In the studio, The Technicolors are formidable alchemists, transforming their influences into buzzing, crunching gold that becomes more appealing with each successive listen. On stage, the band taps into that primal sense of elation that occurs in the earliest moments of teenage discovery, when music is new and the vistas of what to explore next seem limitless. The Technicolors possess the aforementioned sonic reference points to be sure, but what they evoke as a band funneling all those sounds into their astonishing singularity is a return to that viscerally magic moment in personal history when one loses one's cherry to music.

Last night at the uberfabulous MOTR Pub, The Technicolors were a force of nature, the furies of Rock unbound. The twin guitar attack of frontman Brennan Smiley and Mikey Farizza were like David Copperfield's giant buzzsaws; potentially dangerous but ultimately entertaining. Bassist Mike "Nico" Nicolette looked as though he was having more fun than the audience as he joyfully bottomed the sound with a sinewy and insistent pulse, which was further anchored by drummer Kevin Prociw's purposeful bashathon. And tour keyboardist Troi Lownei (he appears on a couple of songs on the band's exquisite album Listener) added a dash of Radioheadness to the proceedings (if Radiohead had jumper cables attached to their undercarriages).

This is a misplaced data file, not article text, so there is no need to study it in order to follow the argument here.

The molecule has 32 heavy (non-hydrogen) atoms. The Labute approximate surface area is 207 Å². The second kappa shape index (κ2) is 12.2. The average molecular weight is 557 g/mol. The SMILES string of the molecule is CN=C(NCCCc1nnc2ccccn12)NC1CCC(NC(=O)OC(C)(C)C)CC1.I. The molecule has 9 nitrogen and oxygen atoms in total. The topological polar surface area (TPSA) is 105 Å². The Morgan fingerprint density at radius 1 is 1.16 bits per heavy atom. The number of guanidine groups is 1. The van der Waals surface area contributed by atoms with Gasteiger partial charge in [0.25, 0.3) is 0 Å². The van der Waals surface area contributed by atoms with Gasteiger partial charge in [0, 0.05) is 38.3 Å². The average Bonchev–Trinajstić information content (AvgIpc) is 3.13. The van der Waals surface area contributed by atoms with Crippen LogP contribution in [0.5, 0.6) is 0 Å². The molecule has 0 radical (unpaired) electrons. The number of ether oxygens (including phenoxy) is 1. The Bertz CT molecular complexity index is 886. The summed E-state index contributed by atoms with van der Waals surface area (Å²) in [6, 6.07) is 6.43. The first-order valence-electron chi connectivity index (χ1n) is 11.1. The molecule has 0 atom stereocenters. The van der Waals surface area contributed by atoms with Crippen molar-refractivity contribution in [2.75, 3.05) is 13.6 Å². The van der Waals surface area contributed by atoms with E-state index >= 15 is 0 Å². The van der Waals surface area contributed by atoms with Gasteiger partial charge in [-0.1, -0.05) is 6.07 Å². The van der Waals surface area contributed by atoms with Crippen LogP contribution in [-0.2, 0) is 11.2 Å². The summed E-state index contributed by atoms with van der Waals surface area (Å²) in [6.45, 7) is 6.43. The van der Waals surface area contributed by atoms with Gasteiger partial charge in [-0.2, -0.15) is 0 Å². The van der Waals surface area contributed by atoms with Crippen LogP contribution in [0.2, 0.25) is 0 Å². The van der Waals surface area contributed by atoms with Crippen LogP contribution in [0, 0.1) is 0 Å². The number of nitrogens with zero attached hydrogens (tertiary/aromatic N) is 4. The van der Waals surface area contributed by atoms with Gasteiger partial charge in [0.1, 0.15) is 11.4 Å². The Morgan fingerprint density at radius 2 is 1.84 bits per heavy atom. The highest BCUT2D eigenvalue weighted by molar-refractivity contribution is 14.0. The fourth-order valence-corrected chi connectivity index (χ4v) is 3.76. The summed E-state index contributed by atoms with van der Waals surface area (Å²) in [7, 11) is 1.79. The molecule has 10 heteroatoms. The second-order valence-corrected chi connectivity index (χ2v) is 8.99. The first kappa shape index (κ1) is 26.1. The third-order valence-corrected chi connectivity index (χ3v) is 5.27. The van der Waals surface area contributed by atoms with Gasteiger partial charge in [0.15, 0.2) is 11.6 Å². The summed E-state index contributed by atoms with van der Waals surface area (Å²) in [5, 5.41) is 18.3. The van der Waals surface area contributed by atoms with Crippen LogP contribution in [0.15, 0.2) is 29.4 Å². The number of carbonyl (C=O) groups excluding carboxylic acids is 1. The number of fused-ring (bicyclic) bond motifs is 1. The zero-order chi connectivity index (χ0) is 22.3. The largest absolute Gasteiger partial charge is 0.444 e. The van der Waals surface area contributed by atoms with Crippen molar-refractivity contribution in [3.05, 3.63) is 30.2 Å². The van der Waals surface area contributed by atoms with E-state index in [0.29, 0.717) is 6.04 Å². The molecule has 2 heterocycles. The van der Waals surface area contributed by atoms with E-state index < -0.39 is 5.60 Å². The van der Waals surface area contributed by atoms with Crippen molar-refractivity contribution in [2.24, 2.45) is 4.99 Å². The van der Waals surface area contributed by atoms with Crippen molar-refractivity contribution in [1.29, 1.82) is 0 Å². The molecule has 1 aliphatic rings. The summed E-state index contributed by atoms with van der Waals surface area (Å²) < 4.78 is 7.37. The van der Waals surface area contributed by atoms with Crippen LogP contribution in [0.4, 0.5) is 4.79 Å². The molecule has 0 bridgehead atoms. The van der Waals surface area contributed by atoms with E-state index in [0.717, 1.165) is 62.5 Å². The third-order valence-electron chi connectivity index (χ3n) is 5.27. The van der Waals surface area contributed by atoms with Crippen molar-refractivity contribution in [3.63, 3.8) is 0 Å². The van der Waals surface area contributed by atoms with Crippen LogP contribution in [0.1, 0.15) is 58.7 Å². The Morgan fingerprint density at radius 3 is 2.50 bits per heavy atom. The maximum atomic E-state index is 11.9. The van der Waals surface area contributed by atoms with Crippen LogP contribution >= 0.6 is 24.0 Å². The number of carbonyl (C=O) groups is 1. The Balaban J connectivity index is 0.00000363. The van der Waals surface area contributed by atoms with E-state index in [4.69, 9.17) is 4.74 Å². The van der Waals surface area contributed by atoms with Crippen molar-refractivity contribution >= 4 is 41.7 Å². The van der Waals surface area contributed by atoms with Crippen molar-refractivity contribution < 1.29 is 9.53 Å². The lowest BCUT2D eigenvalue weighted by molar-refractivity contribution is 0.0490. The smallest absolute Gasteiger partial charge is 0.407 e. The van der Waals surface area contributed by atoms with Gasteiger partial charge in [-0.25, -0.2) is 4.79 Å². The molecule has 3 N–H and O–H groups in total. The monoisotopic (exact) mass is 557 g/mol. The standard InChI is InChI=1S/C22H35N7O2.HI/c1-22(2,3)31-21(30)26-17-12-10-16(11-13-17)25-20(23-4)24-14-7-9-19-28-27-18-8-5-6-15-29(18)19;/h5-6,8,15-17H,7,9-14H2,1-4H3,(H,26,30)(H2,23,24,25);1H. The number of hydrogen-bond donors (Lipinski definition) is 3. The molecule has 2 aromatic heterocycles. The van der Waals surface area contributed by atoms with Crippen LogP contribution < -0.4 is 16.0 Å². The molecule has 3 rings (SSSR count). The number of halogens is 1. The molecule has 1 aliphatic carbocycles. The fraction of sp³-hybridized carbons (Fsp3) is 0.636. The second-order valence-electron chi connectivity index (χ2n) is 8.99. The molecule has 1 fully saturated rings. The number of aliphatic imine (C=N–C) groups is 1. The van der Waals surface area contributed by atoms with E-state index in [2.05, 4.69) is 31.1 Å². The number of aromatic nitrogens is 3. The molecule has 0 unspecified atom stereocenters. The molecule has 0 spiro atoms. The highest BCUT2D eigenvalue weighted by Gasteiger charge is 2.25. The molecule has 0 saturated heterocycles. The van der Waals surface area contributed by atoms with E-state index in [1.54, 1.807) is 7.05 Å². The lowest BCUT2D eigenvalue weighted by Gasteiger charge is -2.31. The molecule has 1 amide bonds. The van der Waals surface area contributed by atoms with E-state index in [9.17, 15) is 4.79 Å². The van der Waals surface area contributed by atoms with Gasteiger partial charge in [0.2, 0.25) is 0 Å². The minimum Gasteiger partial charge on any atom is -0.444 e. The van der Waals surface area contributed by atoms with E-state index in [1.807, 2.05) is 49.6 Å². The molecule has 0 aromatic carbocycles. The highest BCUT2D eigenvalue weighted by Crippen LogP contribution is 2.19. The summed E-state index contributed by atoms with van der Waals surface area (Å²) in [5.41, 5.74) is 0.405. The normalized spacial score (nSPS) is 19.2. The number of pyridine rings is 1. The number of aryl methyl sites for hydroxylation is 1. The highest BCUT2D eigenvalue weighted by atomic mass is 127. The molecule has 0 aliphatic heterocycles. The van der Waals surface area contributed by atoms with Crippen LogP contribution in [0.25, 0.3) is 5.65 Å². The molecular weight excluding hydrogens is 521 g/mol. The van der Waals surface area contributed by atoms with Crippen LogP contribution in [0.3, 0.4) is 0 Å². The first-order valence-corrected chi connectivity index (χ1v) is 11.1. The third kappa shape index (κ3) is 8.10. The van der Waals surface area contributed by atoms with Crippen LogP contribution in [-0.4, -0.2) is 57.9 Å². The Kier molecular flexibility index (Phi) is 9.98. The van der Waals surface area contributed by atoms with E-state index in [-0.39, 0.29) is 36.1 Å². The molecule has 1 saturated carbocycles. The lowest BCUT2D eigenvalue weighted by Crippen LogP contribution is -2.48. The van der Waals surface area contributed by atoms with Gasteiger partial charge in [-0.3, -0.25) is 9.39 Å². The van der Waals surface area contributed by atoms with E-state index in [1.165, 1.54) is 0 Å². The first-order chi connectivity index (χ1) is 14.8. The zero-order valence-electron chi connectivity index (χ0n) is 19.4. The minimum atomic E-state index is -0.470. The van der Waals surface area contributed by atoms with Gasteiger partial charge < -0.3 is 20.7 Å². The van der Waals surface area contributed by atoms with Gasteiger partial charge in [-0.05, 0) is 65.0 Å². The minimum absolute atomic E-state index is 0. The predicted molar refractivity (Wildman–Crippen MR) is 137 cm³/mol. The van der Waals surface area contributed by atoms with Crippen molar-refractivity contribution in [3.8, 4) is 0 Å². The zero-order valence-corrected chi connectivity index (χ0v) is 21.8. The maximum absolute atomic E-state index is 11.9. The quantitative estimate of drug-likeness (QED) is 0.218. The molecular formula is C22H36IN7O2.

Their studio version of Chris Isaak's "Wicked Game" supplants the original's icy cool detachment with a passionate embrace but in the live arena, the band plays up the sense of impending doom inherent in the "I don't want to fall in love" theme. And "Sweet Time" may simply be one of the best live translations of an already powerful song that I've been lucky enough to witness in four bloody decades of standing in front of bands.

Are The Technicolors the future of Rock and Roll? I wouldn't hang that albatross on any band, particularly one I love. The Technicolors will make you feel things about Rock that you haven't felt for a very long time, and that should be more than enough to recommend them.

FRIDAY NOTES:

• As Black Owls frontman David Butler was explaining his cleanse — his wife Amy is supporting by joining him — which features 10 beerless days, he noted that he's never felt better and his voice has never been stronger. Goose frontman Jason Arbenz aptly observed, "He's going to turn himself into some kind of superhero." I think he may already be there, dude.

• It was great catching up with the Owls and the Mrs. Owls (Amy Butler, Carrie Losacker and Sarah Kitzmiller). The ubiquitous King Slice, the barometer of all that is cool, was in attendance as was former CityBeat worker bee Sara Beiting, a pretty decent hipness indicator her own bad self. And Mark Houk from Sohio confessed to chills during the new Black Owls song, "Gasoline." I predict that's going to be going around soon, my friend.

• As I walked into The Drinkery, I was met by the whole of Alone at 3AM. They weren't hanging out in a bunch like The Monkees, they were getting ready for their imminent set after The Kickaways. Chris Mueller put a Yuengling in my empty hand and filled my empty head with joy. Brandon Losacker appeared to be handing me a beer during The Kickaways set but he quickly disabused me of that notion; it was meant as a toast. Note to everyone: if you look like you're handing me a beer, I'm going to look like I'm accepting it. Brandon did drop a shot of Jameson's in front of me, which will earn him a plaque upgrade in the Hophead Hall of Fame.